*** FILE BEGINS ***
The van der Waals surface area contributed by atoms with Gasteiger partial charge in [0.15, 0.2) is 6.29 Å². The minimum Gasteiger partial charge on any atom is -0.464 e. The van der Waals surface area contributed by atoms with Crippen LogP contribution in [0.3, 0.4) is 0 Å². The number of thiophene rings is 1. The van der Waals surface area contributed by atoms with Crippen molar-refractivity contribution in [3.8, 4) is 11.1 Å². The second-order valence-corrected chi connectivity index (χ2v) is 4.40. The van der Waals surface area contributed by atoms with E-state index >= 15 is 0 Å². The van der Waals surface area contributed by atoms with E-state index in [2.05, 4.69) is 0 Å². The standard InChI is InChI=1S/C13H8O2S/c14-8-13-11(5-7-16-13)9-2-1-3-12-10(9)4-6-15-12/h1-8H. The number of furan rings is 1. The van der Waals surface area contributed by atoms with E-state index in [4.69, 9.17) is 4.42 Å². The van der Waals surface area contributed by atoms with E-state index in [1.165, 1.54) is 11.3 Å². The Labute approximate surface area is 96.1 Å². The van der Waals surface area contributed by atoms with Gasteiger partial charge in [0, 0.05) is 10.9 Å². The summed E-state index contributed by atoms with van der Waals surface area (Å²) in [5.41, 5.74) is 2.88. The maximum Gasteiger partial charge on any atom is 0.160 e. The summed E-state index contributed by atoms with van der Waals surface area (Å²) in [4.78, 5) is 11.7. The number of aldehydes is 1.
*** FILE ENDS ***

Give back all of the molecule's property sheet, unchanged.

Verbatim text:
The van der Waals surface area contributed by atoms with Gasteiger partial charge in [0.15, 0.2) is 6.29 Å². The minimum Gasteiger partial charge on any atom is -0.464 e. The van der Waals surface area contributed by atoms with Crippen LogP contribution in [0.3, 0.4) is 0 Å². The number of thiophene rings is 1. The van der Waals surface area contributed by atoms with Crippen molar-refractivity contribution in [3.8, 4) is 11.1 Å². The second-order valence-corrected chi connectivity index (χ2v) is 4.40. The van der Waals surface area contributed by atoms with E-state index >= 15 is 0 Å². The van der Waals surface area contributed by atoms with E-state index in [2.05, 4.69) is 0 Å². The standard InChI is InChI=1S/C13H8O2S/c14-8-13-11(5-7-16-13)9-2-1-3-12-10(9)4-6-15-12/h1-8H. The number of furan rings is 1. The van der Waals surface area contributed by atoms with E-state index in [4.69, 9.17) is 4.42 Å². The van der Waals surface area contributed by atoms with E-state index in [1.165, 1.54) is 11.3 Å². The Labute approximate surface area is 96.1 Å². The van der Waals surface area contributed by atoms with Gasteiger partial charge in [0, 0.05) is 10.9 Å². The summed E-state index contributed by atoms with van der Waals surface area (Å²) in [5.41, 5.74) is 2.88. The maximum Gasteiger partial charge on any atom is 0.160 e. The summed E-state index contributed by atoms with van der Waals surface area (Å²) in [4.78, 5) is 11.7. The number of aldehydes is 1.